Three Sisters Wilderness Area
Elevation: 3,100 Feet
It was an afternoon car trip up the Old McKenzie Highway. For half the year, this highway is closed. Too much snow in the winter and not enough plows to work this stretch of windy, windy road. I had driven over it for the first time the weekend before and wanted to bring Tanis and Linda up to see some of the views.
We drove up from Sister's and hit the Dee Wright Observatory (5,200 Feet). The best part of this drive is you get to hit three different areas all on the same roadway. They are so vastly different in look and ecosystem that it feels you went to three different areas of the state. The Dee Wright Observatory is in the middle of a gigantic, old lava flow. The flow originated from the North Sister and just flowed...for a really long ways. This was tens of thousands of years ago and we had a difficult time explaining to Tanis he would be able to touch the lava rocks since they weren't hot anymore. He was extremely distrustful of our explanations, even to the point of refusing to sit on them until one of us did first.
The observatory itself is a mideval lookout tower built of basalt lava rock. Inside the observatory is a copper Peak Finder. We had seen many of these in Colorado, but this was the first I had ever seen in Oregon. From inside the observatory, there are small windows that look directly at some distant peak. You could see North and Middle Sister, the Husband, Mount Washington, Mount Jefferson, Cache Mountain, Bald Peter, Dugout Butte, Green Ridge, Black Butte, Black Crater, Little Brother, Four-In-One Cinder Cone, Condon Butte, Horsepasture Mountain, Scott Mountain, South Belknap Cone, Little Bleknap, Belknap Crater, and, way off in the distance was Mount Hood.
Tanis really loved playing around in the "castle." It was a beautiful late summer day with modest temperatures and clear blue skies. It would have been nice to hike out onto the lava flow and walk out to the Belknap Crater and cone. I had seen this every time I drove up to Hoodoo to teach snowboarding for two years and this was the closest I had ever been to it.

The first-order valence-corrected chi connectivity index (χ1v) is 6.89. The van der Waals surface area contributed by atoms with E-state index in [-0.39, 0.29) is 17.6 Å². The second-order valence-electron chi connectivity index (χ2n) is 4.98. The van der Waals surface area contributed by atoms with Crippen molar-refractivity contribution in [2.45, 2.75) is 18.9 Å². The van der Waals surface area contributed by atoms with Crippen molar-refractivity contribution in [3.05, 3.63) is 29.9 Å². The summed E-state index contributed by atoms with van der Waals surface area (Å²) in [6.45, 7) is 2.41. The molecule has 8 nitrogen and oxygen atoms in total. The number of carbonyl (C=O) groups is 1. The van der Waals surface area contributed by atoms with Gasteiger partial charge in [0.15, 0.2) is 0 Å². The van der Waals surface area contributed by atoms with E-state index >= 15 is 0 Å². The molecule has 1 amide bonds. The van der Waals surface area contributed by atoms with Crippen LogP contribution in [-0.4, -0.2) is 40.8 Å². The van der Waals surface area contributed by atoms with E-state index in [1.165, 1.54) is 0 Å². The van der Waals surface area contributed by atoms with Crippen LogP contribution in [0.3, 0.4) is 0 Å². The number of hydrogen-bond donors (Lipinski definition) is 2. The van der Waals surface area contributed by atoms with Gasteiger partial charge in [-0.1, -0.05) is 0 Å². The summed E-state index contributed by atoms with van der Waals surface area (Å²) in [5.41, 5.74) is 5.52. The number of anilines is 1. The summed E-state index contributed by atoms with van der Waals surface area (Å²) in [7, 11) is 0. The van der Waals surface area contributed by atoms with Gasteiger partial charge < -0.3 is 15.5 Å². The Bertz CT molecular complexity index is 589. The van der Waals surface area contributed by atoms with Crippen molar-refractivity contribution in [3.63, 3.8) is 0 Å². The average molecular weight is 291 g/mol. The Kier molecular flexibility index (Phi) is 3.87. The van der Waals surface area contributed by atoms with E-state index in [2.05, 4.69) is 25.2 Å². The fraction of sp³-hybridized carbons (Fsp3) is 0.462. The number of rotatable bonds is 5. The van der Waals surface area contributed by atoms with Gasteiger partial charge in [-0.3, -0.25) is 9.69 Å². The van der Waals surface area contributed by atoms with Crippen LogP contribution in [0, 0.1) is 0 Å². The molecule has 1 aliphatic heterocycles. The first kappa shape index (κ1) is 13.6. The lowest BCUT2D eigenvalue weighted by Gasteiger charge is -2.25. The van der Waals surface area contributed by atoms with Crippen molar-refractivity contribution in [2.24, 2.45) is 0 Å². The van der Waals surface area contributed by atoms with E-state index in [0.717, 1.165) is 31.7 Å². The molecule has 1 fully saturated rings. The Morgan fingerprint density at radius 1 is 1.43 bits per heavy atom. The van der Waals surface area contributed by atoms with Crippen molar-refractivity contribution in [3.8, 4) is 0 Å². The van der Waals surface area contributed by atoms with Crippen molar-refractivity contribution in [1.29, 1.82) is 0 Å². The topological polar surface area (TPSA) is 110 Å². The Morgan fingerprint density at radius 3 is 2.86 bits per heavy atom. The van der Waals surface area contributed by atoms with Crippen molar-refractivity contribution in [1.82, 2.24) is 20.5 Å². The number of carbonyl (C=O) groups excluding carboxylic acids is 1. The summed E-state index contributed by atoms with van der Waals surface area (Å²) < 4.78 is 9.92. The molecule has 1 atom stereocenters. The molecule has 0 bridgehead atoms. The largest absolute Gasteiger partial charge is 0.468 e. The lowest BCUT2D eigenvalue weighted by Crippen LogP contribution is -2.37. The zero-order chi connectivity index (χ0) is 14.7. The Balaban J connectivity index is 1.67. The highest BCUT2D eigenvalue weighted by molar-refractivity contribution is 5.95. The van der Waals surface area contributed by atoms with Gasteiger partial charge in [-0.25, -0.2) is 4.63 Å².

This is a picture of Mount Washington in all its glory. Mount Washington was another mountain I got to see driving to Hoodoo. I usually saw it from the other side and, at the observatory, had a difficult time telling it was Washington. Washington is one of those I would like to tick off in my lifetime, but I have heard it has a pretty technical climb to the top with choss rock from hell. There is a great article I read in a climbing magazine about two men stranded for three days with shattered ankles and legs from trying to climb it. I am not sure I will ever make it to the peak as I have laid down my own rule of no alpining. It's just too dangerous for me. I know there are those who would scoff at that statement, but everything, including your mental attitude, all centers around your comfort zone.
The other great view you get is of the Middle and North Sisters. I hadn't ever seen them from this direction before and they looked really close.
The next stop was going to be the Proxy Falls. We got this out of a great little book called "Bend, Overall." If you are going to come out to Bend and you like the outdoors, this is the book for you. The directions are really easy, the passages extremely informative and it has naked chicks in it. What could be wrong with that???
Driving over the top of the pass drops you from desert forest and lava fields into a lush, Willamette Valley forest. The road is extremely windy and very narrow. You don't get going much faster than 25 MPH for the rest of this section of the highway. Proxy Falls lies at the west entrance of the highway.